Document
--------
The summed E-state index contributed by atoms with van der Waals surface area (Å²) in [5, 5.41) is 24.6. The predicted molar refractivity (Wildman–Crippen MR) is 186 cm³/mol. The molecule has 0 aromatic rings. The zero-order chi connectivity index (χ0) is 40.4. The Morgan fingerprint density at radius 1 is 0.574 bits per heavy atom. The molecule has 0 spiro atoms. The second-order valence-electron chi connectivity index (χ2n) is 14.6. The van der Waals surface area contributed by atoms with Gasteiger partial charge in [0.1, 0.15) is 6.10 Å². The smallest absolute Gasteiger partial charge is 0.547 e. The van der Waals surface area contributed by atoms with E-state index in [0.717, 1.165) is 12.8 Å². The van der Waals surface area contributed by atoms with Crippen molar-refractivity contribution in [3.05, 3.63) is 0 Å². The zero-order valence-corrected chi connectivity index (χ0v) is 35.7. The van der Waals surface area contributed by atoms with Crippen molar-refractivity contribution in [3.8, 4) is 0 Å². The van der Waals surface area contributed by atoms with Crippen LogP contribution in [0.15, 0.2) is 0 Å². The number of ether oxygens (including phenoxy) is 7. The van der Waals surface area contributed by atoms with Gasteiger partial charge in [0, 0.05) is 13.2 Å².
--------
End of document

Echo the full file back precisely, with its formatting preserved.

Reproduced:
The summed E-state index contributed by atoms with van der Waals surface area (Å²) in [5, 5.41) is 24.6. The predicted molar refractivity (Wildman–Crippen MR) is 186 cm³/mol. The molecule has 0 aromatic rings. The zero-order chi connectivity index (χ0) is 40.4. The Morgan fingerprint density at radius 1 is 0.574 bits per heavy atom. The molecule has 0 spiro atoms. The second-order valence-electron chi connectivity index (χ2n) is 14.6. The van der Waals surface area contributed by atoms with Gasteiger partial charge in [0.1, 0.15) is 6.10 Å². The smallest absolute Gasteiger partial charge is 0.547 e. The van der Waals surface area contributed by atoms with E-state index in [0.717, 1.165) is 12.8 Å². The van der Waals surface area contributed by atoms with Crippen molar-refractivity contribution in [3.05, 3.63) is 0 Å². The zero-order valence-corrected chi connectivity index (χ0v) is 35.7. The van der Waals surface area contributed by atoms with Crippen molar-refractivity contribution in [3.8, 4) is 0 Å². The van der Waals surface area contributed by atoms with Crippen LogP contribution in [0.15, 0.2) is 0 Å². The number of ether oxygens (including phenoxy) is 7. The van der Waals surface area contributed by atoms with Gasteiger partial charge in [0, 0.05) is 13.2 Å².